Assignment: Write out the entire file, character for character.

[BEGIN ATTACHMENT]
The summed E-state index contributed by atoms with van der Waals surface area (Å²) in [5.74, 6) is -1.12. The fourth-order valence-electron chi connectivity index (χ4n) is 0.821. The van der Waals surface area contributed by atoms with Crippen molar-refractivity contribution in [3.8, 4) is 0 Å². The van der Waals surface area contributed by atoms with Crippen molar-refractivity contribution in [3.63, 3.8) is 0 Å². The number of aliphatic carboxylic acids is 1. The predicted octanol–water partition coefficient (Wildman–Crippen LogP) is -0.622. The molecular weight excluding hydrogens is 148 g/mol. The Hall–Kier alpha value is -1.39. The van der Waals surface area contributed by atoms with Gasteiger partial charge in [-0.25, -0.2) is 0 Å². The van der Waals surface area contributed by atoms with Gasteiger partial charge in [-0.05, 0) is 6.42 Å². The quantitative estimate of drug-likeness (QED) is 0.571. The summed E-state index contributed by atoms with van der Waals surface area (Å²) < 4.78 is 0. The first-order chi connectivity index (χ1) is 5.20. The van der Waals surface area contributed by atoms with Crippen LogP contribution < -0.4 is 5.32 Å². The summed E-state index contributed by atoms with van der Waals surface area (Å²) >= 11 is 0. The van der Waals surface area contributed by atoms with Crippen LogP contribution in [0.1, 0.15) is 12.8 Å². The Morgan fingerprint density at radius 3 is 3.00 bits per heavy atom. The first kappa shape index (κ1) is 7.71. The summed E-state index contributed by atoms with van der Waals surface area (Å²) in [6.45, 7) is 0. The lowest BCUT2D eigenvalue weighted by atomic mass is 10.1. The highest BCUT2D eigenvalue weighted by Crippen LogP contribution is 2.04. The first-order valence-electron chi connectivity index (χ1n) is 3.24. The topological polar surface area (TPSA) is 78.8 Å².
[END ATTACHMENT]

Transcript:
The summed E-state index contributed by atoms with van der Waals surface area (Å²) in [5.74, 6) is -1.12. The fourth-order valence-electron chi connectivity index (χ4n) is 0.821. The van der Waals surface area contributed by atoms with Crippen molar-refractivity contribution in [3.8, 4) is 0 Å². The van der Waals surface area contributed by atoms with Crippen molar-refractivity contribution in [3.63, 3.8) is 0 Å². The number of aliphatic carboxylic acids is 1. The predicted octanol–water partition coefficient (Wildman–Crippen LogP) is -0.622. The molecular weight excluding hydrogens is 148 g/mol. The Hall–Kier alpha value is -1.39. The van der Waals surface area contributed by atoms with Gasteiger partial charge in [-0.25, -0.2) is 0 Å². The van der Waals surface area contributed by atoms with Gasteiger partial charge in [-0.05, 0) is 6.42 Å². The quantitative estimate of drug-likeness (QED) is 0.571. The summed E-state index contributed by atoms with van der Waals surface area (Å²) < 4.78 is 0. The first-order chi connectivity index (χ1) is 5.20. The van der Waals surface area contributed by atoms with Crippen LogP contribution < -0.4 is 5.32 Å². The summed E-state index contributed by atoms with van der Waals surface area (Å²) >= 11 is 0. The van der Waals surface area contributed by atoms with Crippen LogP contribution in [0.1, 0.15) is 12.8 Å². The Morgan fingerprint density at radius 3 is 3.00 bits per heavy atom. The first kappa shape index (κ1) is 7.71. The summed E-state index contributed by atoms with van der Waals surface area (Å²) in [6.45, 7) is 0. The lowest BCUT2D eigenvalue weighted by atomic mass is 10.1. The highest BCUT2D eigenvalue weighted by Crippen LogP contribution is 2.04. The first-order valence-electron chi connectivity index (χ1n) is 3.24. The topological polar surface area (TPSA) is 78.8 Å².